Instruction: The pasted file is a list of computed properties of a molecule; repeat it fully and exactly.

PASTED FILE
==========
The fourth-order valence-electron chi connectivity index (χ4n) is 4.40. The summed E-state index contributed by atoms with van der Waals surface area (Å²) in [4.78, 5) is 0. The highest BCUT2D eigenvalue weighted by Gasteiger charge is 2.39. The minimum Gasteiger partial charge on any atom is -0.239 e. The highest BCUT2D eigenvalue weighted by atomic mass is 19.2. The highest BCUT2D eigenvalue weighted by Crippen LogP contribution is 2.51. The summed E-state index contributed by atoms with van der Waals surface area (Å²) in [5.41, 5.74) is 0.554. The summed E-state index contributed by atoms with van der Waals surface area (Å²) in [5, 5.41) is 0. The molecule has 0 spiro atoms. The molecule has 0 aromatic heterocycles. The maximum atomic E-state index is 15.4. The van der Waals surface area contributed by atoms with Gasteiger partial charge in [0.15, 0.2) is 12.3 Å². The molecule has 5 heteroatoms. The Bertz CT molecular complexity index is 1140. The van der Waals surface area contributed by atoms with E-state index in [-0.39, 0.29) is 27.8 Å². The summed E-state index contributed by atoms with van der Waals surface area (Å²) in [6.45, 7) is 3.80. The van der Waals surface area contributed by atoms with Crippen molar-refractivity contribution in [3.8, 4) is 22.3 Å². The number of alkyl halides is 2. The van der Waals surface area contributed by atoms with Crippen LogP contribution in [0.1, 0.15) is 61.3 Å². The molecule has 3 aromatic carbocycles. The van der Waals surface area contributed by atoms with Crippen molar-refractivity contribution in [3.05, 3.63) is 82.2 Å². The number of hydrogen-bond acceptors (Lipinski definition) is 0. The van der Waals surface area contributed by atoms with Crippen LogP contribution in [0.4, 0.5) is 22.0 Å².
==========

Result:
The fourth-order valence-electron chi connectivity index (χ4n) is 4.40. The summed E-state index contributed by atoms with van der Waals surface area (Å²) in [4.78, 5) is 0. The highest BCUT2D eigenvalue weighted by Gasteiger charge is 2.39. The minimum Gasteiger partial charge on any atom is -0.239 e. The highest BCUT2D eigenvalue weighted by atomic mass is 19.2. The highest BCUT2D eigenvalue weighted by Crippen LogP contribution is 2.51. The summed E-state index contributed by atoms with van der Waals surface area (Å²) in [5.41, 5.74) is 0.554. The summed E-state index contributed by atoms with van der Waals surface area (Å²) in [5, 5.41) is 0. The molecule has 0 spiro atoms. The molecule has 0 aromatic heterocycles. The maximum atomic E-state index is 15.4. The van der Waals surface area contributed by atoms with Gasteiger partial charge in [0.15, 0.2) is 12.3 Å². The molecule has 5 heteroatoms. The Bertz CT molecular complexity index is 1140. The van der Waals surface area contributed by atoms with E-state index in [-0.39, 0.29) is 27.8 Å². The summed E-state index contributed by atoms with van der Waals surface area (Å²) in [6.45, 7) is 3.80. The van der Waals surface area contributed by atoms with Crippen molar-refractivity contribution in [3.8, 4) is 22.3 Å². The number of alkyl halides is 2. The van der Waals surface area contributed by atoms with Crippen LogP contribution in [0.1, 0.15) is 61.3 Å². The molecule has 3 aromatic carbocycles. The van der Waals surface area contributed by atoms with Crippen molar-refractivity contribution in [3.05, 3.63) is 82.2 Å². The number of hydrogen-bond acceptors (Lipinski definition) is 0. The van der Waals surface area contributed by atoms with Crippen LogP contribution in [0.4, 0.5) is 22.0 Å².